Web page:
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Learning Pipeline called PIONEER

Biomedical research is once again one step closer to improving precision medicine! A new deep-learning-based pipeline called PIONEER (Protein-protein InteractiOn iNtErfacE pRediction) generates a partner-specific human 3D interactome, solving the problem of lack of reliable structural information for most protein interactions. By identifying disease-associated mutations at protein-protein interfaces, PIONEER helps to better understand disease mechanisms at the atomic and allele level (quick explanation for better understanding, also for non-biomedics: alleles are alternative forms of a gene that occur at the same location on a chromosome). Read on to learn more about this breakthrough technology and its potential to accelerate biological research!

Precision medicine aims to identify actionable genetic variants in patients through whole-genome or exome sequencing and statistical analysis. However, traditional statistical approaches may be inaccurate in identifying functional variants or disease risk-genes and drug targets due to small sample sizes. To understand the causes of disease mutations, it is crucial to locate all protein interaction interfaces across the entire proteome scale, as most disease mutations affect specific protein-protein interactions. Unfortunately, only a small percentage of protein interactions have structural models determined by experimental or traditional homology modeling approaches.

New deep-learning-based pipeline PIONEER generates high-quality partner-specific human interactome for improved disease research

A recent study presented a deep-learning-based ensemble learning pipeline called PIONEER (Protein-protein InteractiOn iNtErfacE pRediction) that generates a next-generation partner-specific 3D human interactome with improved quality and coverage.

By leveraging the available atomic-resolution co-crystal structures along with homology models, we established a comprehensive multiscale 3D structural interactome, which consists of 282,095 interactions from humans and seven other commonly studied organisms, and includes all 146,138 experimentally determined PPIs for 16,232 human proteins.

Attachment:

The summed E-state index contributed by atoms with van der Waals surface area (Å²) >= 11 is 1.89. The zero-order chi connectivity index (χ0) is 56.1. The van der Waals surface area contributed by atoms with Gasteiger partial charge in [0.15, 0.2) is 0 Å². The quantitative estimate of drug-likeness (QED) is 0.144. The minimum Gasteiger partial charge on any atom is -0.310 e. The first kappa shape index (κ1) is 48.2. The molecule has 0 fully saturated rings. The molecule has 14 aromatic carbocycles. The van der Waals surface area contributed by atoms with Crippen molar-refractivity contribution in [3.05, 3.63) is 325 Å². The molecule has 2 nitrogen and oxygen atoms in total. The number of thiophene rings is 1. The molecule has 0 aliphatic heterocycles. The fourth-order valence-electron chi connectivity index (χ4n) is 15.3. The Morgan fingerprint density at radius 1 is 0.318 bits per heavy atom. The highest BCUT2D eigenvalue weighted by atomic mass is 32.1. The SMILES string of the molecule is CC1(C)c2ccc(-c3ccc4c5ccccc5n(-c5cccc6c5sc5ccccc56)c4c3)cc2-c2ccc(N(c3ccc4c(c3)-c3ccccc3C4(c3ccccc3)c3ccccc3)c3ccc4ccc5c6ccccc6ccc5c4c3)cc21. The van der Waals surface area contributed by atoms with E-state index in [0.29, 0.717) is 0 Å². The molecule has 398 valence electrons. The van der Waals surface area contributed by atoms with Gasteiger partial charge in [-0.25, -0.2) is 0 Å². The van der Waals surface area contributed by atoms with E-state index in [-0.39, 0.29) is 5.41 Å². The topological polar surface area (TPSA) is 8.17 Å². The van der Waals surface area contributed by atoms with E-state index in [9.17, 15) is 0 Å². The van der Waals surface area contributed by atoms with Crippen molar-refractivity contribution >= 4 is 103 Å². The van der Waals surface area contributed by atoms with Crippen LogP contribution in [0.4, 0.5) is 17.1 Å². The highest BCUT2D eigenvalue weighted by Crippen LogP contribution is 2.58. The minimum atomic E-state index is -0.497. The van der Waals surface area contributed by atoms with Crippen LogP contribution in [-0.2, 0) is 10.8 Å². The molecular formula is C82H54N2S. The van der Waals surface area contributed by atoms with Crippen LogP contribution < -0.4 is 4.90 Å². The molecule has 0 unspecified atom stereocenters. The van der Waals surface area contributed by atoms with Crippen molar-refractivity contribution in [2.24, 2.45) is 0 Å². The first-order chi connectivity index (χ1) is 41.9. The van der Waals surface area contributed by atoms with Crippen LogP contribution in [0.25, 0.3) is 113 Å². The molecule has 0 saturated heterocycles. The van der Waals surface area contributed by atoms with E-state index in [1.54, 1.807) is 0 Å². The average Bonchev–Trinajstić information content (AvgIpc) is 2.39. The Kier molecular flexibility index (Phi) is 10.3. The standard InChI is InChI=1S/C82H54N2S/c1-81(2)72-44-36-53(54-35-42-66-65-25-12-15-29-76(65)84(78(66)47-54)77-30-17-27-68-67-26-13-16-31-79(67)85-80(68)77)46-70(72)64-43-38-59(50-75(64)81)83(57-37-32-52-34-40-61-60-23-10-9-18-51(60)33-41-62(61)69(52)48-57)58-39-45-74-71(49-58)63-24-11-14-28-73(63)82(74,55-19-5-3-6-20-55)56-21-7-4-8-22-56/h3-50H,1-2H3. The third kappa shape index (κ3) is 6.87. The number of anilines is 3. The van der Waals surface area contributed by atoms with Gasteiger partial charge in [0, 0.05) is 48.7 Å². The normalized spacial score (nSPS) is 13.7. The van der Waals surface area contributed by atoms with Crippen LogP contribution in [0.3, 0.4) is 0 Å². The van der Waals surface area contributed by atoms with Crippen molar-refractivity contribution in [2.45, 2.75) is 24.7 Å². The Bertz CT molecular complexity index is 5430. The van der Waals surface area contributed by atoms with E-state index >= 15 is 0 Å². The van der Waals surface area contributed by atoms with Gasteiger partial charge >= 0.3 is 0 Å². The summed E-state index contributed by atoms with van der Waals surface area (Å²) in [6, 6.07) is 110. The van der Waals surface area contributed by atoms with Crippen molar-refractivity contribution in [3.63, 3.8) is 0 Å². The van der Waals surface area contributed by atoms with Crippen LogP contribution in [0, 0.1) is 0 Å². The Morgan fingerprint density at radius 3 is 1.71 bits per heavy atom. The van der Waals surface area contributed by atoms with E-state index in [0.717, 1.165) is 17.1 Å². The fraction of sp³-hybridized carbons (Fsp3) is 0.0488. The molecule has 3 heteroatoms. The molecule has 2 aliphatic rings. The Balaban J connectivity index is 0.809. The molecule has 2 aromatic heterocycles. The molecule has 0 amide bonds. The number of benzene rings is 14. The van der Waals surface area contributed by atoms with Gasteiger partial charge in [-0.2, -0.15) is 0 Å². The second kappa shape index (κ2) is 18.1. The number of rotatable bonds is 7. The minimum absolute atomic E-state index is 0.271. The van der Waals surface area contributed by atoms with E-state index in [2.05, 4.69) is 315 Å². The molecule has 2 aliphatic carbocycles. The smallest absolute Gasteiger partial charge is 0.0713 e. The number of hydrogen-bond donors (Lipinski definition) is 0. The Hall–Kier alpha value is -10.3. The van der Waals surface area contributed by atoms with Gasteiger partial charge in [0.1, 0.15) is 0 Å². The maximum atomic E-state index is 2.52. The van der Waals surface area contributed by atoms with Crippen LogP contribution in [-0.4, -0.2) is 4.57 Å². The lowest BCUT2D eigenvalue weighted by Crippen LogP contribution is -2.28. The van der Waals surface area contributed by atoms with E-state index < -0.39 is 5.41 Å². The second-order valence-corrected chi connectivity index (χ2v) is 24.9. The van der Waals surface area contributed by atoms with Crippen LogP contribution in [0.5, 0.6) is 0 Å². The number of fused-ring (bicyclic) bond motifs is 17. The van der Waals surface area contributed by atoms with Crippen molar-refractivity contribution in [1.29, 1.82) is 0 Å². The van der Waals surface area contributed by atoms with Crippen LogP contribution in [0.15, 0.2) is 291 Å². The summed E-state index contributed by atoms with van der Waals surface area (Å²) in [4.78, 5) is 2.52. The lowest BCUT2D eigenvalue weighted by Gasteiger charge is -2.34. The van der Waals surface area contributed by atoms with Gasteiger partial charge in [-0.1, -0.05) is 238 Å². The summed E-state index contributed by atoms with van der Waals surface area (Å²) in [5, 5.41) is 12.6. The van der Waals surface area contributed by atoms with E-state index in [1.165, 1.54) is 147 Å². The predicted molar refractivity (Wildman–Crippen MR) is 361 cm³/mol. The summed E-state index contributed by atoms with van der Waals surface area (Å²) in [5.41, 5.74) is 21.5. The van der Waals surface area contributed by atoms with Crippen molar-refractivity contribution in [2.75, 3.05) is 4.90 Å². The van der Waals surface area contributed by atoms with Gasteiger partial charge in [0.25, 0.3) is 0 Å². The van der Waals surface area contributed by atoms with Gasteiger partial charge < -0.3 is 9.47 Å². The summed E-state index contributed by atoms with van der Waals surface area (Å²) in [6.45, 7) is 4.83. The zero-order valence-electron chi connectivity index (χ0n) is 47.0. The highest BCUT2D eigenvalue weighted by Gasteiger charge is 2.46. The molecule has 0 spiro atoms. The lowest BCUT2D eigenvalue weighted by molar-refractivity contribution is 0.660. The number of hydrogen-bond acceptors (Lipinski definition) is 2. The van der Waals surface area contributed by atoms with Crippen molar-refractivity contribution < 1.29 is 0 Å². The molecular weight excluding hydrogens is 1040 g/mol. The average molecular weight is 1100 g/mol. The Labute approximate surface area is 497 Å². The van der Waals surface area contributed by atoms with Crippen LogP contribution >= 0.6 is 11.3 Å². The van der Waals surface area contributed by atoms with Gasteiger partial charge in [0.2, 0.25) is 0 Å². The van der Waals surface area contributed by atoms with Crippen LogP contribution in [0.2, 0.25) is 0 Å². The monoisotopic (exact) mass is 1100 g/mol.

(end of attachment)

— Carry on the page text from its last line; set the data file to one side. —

The PIONEER pipeline addresses the challenge of a lack of reliable structural information for most protein interactions by incorporating a comprehensive set of features, including biophysical, evolutionary, structural, and sequence information. The PIONEER framework is available as a software package to accelerate biological research.

The authors evaluated the effectiveness of their new model designs by comparing the performance of PIONEER and ECLAIR on a benchmark testing dataset. They found that PIONEER models outperformed their previous ECLAIR models, indicating that their unique hybrid-architecture deep learning models captured more information in the features than the previous random forest-based models.

PIONEER algorithm identifies disease-associated mutations in protein-protein interfaces for enhanced understanding of disease mechanisms

The study identified a large number of disease-associated mutations located in the predicted protein-protein interfaces by the PIONEER algorithm. These mutations were found in various disease categories and affected PPIs among 5,684 proteins. The study provided examples of three PPI interfaces with germline mutations associated with different diseases, highlighting the usefulness of PIONEER-predicted interfaces in studying disease mechanisms at the atomic and allele levels. The study concluded that PIONEER-predicted protein-protein interface mutations convey crucial structural information in delineating the functional consequences for disease mechanisms.

Furthermore, the study investigated somatic mutations from cancer patients in the context of PPI interfaces inferred by PIONEER.